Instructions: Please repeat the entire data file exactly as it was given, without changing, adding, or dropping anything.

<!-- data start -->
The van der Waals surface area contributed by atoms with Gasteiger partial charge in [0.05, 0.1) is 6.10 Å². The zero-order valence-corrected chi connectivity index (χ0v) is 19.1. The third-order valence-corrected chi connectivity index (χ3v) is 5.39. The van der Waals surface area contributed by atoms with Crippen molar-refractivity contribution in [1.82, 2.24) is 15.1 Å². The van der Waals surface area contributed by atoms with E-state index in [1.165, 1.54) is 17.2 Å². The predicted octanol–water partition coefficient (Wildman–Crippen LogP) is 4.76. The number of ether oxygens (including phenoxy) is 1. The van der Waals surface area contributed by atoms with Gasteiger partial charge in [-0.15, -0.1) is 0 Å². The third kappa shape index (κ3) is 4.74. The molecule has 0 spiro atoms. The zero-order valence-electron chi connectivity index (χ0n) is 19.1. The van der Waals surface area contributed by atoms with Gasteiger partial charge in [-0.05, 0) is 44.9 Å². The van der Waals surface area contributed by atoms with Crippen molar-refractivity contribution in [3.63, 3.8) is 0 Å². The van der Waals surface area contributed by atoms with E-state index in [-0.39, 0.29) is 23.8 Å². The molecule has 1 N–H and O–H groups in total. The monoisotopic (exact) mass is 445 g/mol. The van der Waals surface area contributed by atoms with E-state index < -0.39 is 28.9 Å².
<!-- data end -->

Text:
The van der Waals surface area contributed by atoms with Gasteiger partial charge in [0.05, 0.1) is 6.10 Å². The zero-order valence-corrected chi connectivity index (χ0v) is 19.1. The third-order valence-corrected chi connectivity index (χ3v) is 5.39. The van der Waals surface area contributed by atoms with Crippen molar-refractivity contribution in [1.82, 2.24) is 15.1 Å². The van der Waals surface area contributed by atoms with E-state index in [1.165, 1.54) is 17.2 Å². The predicted octanol–water partition coefficient (Wildman–Crippen LogP) is 4.76. The number of ether oxygens (including phenoxy) is 1. The van der Waals surface area contributed by atoms with Gasteiger partial charge in [-0.15, -0.1) is 0 Å². The third kappa shape index (κ3) is 4.74. The molecule has 0 spiro atoms. The zero-order valence-electron chi connectivity index (χ0n) is 19.1. The van der Waals surface area contributed by atoms with Gasteiger partial charge in [-0.05, 0) is 44.9 Å². The van der Waals surface area contributed by atoms with Crippen molar-refractivity contribution in [3.63, 3.8) is 0 Å². The van der Waals surface area contributed by atoms with E-state index in [-0.39, 0.29) is 23.8 Å². The molecule has 1 N–H and O–H groups in total. The monoisotopic (exact) mass is 445 g/mol. The van der Waals surface area contributed by atoms with E-state index < -0.39 is 28.9 Å².